Case Study 1
Experience of Elimination of POPs at a decommissioned landfill with expired “plant protection” chemicals and their packages in Zabrze, Poland.
In the 1970s Polish Parliament amended environmental acts which banned use of chlorine containing pesticides and remaining stockpiles were gathered in so called pesticide tombs. This case study deals with a pesticide landfill located in the area of the city of Zabrze in Silesia, in the southern part of Poland which was adopted from an old concrete oil warehouse in 1979 by the previous owner, the State Treasury. History of the landfill in chronological order will be presented below as well as legal basis which forced the site owner to take action to mitigate possible hazards posed by the pesticide landfill.
The pesticide landfill was located away from surface water courses and underground water intake points. The closest water course was located ca 100 m south from the facility and the closest underground water abstraction point was located ca. 2000 m from the facility to the north. Based upon the above information about the location of the pesticide landfill and its surroundings it was believed that that there would be a low level of risk posed by contaminants enclosed in the facility on the surrounding environment of surface and underground water. However, possible volatilization could occur.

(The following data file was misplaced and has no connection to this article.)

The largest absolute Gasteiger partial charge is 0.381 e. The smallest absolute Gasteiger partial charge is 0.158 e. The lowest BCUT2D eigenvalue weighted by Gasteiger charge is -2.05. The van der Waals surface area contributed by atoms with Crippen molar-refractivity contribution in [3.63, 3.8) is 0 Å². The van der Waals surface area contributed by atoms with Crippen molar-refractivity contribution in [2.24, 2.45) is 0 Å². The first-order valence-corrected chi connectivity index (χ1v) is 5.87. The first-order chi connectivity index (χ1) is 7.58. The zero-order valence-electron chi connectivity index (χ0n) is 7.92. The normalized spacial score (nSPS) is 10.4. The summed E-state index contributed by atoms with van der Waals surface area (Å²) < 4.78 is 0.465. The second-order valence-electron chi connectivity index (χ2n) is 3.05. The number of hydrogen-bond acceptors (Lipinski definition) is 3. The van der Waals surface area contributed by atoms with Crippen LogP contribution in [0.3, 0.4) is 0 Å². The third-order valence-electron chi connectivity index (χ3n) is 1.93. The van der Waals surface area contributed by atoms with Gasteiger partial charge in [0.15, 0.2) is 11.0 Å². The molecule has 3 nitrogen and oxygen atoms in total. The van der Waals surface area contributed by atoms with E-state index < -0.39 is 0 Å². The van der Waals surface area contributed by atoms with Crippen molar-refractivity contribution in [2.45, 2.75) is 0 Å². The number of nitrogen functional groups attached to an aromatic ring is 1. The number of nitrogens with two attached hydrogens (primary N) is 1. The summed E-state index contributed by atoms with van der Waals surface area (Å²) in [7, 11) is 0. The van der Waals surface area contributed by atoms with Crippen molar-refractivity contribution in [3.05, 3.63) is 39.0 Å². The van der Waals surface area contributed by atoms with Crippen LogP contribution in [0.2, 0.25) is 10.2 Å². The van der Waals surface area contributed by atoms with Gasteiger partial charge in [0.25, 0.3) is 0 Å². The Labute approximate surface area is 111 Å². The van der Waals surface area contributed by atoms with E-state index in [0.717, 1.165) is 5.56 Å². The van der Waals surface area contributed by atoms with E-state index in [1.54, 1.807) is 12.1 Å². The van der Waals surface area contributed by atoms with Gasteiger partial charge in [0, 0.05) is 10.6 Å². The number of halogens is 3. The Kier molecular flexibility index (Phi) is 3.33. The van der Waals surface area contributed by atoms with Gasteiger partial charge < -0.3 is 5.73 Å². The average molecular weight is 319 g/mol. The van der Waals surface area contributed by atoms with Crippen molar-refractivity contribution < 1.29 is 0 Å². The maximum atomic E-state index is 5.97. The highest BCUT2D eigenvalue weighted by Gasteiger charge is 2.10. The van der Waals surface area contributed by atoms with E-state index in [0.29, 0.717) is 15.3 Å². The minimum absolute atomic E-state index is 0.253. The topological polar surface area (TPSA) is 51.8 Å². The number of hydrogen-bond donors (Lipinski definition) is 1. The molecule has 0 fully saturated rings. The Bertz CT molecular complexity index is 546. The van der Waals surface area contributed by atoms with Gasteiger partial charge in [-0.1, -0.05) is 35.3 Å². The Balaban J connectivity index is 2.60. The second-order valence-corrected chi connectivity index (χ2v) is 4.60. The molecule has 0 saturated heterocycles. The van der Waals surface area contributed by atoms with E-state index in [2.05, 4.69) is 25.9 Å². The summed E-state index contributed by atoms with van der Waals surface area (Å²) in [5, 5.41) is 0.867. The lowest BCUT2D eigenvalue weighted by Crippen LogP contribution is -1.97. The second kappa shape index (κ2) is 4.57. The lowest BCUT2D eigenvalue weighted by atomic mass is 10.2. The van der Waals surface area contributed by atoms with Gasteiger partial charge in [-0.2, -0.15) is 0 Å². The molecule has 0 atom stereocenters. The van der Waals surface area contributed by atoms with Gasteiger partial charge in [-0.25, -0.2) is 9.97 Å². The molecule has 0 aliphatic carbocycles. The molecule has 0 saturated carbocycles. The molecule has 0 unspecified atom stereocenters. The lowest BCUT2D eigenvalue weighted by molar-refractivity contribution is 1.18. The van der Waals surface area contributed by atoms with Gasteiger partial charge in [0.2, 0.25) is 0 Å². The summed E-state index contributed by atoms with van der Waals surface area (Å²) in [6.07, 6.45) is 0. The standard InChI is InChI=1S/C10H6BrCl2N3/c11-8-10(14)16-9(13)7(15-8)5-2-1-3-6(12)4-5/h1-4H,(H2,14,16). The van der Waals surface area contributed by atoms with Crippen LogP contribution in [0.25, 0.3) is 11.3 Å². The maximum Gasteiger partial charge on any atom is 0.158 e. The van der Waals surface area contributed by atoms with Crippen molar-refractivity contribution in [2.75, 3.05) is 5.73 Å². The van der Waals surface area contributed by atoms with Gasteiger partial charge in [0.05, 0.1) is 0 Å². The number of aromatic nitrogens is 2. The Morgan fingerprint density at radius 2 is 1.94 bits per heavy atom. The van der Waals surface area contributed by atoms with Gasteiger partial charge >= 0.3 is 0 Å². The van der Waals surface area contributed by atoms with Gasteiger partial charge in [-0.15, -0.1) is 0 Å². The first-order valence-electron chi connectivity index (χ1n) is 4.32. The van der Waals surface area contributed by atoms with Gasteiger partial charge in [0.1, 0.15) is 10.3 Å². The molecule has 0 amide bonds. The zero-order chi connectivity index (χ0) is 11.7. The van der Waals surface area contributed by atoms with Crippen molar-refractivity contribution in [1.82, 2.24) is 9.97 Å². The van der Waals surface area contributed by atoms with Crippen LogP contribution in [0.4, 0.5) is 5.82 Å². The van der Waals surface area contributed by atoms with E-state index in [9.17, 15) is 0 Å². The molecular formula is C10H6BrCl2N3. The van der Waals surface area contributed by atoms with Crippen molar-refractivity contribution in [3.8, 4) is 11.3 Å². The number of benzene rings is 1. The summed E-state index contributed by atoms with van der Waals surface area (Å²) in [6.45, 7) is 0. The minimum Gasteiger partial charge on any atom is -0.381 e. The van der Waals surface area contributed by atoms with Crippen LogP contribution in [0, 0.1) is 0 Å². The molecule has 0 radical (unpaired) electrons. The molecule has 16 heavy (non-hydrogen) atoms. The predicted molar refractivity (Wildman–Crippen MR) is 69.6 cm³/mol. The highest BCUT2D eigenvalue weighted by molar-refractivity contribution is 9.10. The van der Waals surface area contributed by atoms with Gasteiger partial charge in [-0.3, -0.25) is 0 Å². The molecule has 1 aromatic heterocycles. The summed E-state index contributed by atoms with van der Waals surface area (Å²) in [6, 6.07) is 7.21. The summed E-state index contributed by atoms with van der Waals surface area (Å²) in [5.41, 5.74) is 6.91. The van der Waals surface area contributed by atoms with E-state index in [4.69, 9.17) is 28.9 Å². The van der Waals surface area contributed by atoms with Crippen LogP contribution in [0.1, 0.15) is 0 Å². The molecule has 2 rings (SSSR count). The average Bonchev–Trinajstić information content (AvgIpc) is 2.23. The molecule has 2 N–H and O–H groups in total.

Since the time of construction, the landfill was filled with various pesticides and their packaging materials, which contained lindane, DDT/DDE/DDD, aldrin and dieldrin among other contaminants.
Basis of the environmental protection in Poland
In 1989 a process of thorough social and economic transformation had been initiated in Poland which caused substantial ownership changes which led to an institutional loss of control over the landfill. It became an “orphan” landfill for the local community.
Environmental protection is one of the constitutional tasks of the state in Poland. It is also a right and responsibility of the citizens. According to the Constitution of the Republic of Poland of 2 April 1997 (DzU of 1997 No. 78, item 483): “The Republic of Poland ... shall ensure the protection of the natural environment pursuant to the principles of sustainable development” and “Public authorities shall purse policies ensuring the ecological security of current and future generations”.
In 1991 the Polish Parliament adopted the National Environmental Policy which is the basis for environmental protection in Poland and includes the priorities and goals until the year 2025. In 2000 the Second National Environmental Policy was adopted by the Council of Ministers. Two years later an updated version of Environmental Policy for the period 2003-2006, with the 2007-2010 long-term perspective was amended.